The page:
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DHS: Challenge Yourself to Do More to Stay Safe Online

October is National Cyber Security Awareness Month 

We are connected to the internet for almost every part of our daily lives. Whether it’s the electric grid, our healthcare records, or our social media presence, we are extraordinarily reliant on this global network. But this connection is not without risks. 

We’ve seen the damage that cyber incidents can do, from compromising your personal data to wreaking havoc on international markets. Recent ransomware incidents have caused widespread disruption and significant economic loss. 

It’s not just international businesses or government networks that are under attack. If your computer, smart phone, or tablet connects to the internet, you are also at risk. If you have a smart appliance, like a home thermostat, baby monitor, or television, it’s also vulnerable to cyber threats. 

This is why cybersecurity is one of DHS’s core missions.  Each day our men and women work so hard to keep our country safe from the growing frequency, scale, and sophistication of cyber threats. 

October is National Cyber Security Awareness Month.  Challenge yourself to do more to protect yourself online.  It’s not complicated but it does take discipline – not just in October, but year-round.

  • Use strong passwords, and change them often.  Strong passwords consist of letters, numbers, and special characters.  Whenever possible, use multi-factor authentication – sometimes called two-step verification – as an extra layer of security beyond just a user name and password.  Many online services including email, social media, and online banking offer this extra protection for free.  To learn more visit https://www.lockdownyourlogin.org/.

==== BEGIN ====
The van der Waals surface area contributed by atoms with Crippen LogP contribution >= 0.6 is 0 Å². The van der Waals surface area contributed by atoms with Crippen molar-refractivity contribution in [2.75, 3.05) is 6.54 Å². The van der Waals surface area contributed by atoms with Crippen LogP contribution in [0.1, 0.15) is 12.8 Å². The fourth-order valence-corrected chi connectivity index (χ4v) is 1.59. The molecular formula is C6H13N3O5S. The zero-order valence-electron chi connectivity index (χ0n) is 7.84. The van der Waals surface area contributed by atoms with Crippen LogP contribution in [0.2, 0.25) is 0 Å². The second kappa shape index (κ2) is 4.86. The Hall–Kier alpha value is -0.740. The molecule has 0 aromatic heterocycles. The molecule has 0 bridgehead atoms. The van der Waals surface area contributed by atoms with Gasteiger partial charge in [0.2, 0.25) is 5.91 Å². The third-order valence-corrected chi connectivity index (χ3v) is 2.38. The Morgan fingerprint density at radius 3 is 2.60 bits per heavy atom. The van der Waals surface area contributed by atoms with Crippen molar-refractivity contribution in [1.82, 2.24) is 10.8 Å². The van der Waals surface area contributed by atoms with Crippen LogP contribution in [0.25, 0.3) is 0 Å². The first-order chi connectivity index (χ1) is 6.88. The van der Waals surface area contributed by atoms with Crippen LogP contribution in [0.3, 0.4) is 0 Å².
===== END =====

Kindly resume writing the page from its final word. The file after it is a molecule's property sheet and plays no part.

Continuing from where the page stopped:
• Update your software.  It’s important to use the latest version of software, and install patches and updates to prevent older and vulnerable versions of software from being compromised.  This includes software for your home computer, your mobile devices, and anything else that is connected to the internet. 
  • Avoid phishing schemes.  Look out for suspicious or unsolicited emails, and don’t open their links or attachments. If an email sounds too good to be true, it probably is. 
  • Treat your personal data like money.  Be careful how much you share, and with whom you share it.  Control and limit who can see your personal information online by checking the privacy and security settings on your accounts and apps.    
  • Help other people improve their cybersecurity.  Visit staysafeonline.org to learn more about how to stay safe online and get involved at home, work, school and in the community.  If you’re interested in a career in this growing and exciting field, there are numerous resources available at the Department of Homeland Security’s National Initiative for Cybersecurity Careers and Studies. 
  • Get involved.  Companies, researchers, and others can get more involved in cybersecurity by reporting incidents, indicators, malware, and vulnerabilities to DHS and the National Cybersecurity and Communications Integration Center (https://www.us-cert.gov/nccic).

These are only a few ways you can help make cyberspace more secure. Throughout the month, the Department of Homeland Security will promote cybersecurity in the workplace, discuss cybersecurity and smart devices, encourage people to consider a career in cybersecurity, and talk about how we protect critical infrastructure from cyber threats. You can get involved by visiting dhs.gov/ncsam.

By practicing strong cybersecurity habits every day, and encouraging others to do the same, you can help us all be safer online, and help keep our country secure. 

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